Through chance operations and careful guidance, the project developed directly from the
site and the surrounding context. Place Bab Doukkala is known as a moukef, ‘a place
where workers remain standing’ or in other words, a hiring fair for day workers in the
building trade. The site is a large, open space with few permanent fixtures, yet has a strong
sense of programmatic hierarchy – specific areas are allocated to all from temporary
shacks occupied by vendors of second hand books and makeshift tents for other peddlers
to a rubbish heap next to a seemingly random parking arrangement for small trucks. The
main concentration of occupancy is at the centre of the site, where a few lonely palm trees
offer much needed shade to the day workers. Research into the moukef culture revealed
that the workers waiting at Place Bab Doukkala are considered less qualified and therefore
less trustworthy than those at other moukef around the perimeter of the Medina. The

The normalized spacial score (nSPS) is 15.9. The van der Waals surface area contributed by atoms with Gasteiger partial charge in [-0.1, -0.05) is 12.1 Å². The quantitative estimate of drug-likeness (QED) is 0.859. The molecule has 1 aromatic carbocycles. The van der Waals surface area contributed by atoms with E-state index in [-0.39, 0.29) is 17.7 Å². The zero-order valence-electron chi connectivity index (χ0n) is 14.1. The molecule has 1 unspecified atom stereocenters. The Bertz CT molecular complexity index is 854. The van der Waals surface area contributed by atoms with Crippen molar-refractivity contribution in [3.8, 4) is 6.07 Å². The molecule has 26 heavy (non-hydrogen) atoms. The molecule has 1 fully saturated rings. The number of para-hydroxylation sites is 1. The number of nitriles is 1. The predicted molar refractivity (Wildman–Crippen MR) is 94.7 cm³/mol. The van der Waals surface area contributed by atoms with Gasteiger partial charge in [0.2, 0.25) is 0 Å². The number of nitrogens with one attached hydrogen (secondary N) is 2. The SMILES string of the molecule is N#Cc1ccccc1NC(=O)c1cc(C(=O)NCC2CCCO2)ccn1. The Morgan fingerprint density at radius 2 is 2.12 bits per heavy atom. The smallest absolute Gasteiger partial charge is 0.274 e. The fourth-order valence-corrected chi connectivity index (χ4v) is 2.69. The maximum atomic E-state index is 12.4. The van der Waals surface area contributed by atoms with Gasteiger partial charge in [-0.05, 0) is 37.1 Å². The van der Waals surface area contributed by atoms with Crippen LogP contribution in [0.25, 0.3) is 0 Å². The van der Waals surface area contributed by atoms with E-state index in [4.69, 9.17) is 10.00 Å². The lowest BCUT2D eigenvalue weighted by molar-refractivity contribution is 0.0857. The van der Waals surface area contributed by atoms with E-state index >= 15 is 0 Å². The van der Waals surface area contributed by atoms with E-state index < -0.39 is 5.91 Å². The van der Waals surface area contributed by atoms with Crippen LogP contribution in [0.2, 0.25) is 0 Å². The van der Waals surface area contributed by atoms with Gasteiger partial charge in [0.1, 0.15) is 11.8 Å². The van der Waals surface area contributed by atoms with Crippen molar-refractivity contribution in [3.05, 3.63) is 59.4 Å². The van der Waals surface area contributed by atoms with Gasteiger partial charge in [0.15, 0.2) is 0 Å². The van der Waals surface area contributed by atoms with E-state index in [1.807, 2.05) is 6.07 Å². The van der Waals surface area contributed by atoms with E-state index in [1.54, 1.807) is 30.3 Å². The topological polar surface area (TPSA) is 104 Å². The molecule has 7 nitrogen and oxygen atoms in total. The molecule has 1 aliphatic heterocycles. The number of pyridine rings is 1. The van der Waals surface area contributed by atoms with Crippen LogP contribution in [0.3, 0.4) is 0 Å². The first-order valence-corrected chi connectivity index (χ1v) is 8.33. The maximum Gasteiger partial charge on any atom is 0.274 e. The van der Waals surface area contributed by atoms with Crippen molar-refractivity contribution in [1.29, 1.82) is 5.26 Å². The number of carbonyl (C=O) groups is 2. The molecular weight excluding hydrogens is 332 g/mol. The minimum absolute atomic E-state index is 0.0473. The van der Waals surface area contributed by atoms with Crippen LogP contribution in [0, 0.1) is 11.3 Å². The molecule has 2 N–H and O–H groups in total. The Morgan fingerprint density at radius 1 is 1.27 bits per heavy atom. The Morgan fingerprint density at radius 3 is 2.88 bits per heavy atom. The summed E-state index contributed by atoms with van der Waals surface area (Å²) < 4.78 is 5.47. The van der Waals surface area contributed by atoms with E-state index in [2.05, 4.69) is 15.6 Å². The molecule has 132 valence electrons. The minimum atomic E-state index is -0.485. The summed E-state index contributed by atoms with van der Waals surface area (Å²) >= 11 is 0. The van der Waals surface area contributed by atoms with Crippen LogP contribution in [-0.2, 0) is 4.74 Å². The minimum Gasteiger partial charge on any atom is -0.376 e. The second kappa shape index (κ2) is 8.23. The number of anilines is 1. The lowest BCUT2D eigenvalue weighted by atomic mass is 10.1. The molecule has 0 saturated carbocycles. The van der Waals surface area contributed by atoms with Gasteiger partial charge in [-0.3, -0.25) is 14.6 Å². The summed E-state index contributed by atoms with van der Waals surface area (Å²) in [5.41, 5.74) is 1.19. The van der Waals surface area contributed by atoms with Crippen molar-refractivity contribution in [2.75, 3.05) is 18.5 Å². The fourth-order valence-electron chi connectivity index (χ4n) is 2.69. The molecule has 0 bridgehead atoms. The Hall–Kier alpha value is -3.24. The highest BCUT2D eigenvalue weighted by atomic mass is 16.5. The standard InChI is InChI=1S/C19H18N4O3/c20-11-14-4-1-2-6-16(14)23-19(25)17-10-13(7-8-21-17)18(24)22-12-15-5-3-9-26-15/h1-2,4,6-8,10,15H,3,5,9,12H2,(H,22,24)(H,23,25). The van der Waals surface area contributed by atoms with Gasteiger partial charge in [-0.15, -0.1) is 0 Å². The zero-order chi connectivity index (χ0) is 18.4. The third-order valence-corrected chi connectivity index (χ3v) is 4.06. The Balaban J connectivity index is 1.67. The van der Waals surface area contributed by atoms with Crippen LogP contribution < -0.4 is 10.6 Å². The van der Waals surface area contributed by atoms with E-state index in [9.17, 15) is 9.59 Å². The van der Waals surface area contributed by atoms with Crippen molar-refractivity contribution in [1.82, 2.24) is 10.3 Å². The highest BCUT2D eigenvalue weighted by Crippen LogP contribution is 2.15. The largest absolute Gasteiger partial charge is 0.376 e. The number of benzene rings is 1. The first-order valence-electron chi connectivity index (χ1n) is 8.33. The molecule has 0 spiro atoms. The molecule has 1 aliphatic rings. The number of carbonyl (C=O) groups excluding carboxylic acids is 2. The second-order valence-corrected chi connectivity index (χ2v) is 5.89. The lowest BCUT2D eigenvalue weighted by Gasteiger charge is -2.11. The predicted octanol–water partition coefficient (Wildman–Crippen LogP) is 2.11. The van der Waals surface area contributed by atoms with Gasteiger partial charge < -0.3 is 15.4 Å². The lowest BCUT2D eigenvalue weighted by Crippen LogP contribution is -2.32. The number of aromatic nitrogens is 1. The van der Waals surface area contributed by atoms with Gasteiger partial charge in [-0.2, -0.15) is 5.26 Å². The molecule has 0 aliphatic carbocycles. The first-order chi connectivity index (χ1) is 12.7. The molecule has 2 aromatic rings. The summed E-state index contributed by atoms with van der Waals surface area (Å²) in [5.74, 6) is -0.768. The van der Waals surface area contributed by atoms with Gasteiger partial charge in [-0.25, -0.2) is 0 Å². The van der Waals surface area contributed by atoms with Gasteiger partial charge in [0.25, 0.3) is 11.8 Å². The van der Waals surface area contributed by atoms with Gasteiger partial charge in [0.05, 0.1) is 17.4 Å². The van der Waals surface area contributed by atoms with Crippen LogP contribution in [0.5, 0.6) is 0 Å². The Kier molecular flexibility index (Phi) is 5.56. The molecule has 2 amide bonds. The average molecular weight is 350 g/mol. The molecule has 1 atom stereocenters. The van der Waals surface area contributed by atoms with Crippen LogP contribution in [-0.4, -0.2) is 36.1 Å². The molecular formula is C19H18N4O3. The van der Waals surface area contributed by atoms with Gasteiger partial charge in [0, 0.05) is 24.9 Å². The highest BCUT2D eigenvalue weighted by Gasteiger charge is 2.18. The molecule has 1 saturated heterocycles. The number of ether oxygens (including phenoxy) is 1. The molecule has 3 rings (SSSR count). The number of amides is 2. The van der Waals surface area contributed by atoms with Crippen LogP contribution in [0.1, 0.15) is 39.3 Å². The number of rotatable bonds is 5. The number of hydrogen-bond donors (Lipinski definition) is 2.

proposal seeks to address this issue by providing the area with a building skills training
centre as well as spaces for the workers to display their skills, whilst creating much needed
additional shading for all occupants of the site.

The architecture of erratic walls grew from the urban massing of the Medina – repeated
copying, scaling, tracing, painting and tearing of certain areas of the old city, picked by the I
Ching, resulted in 32 wall elements that were then assembled again through a randomised
process resulting in a surprisingly familiar arrangement, very much reminiscent of the
original structure of narrow derbs leading to open spaces.



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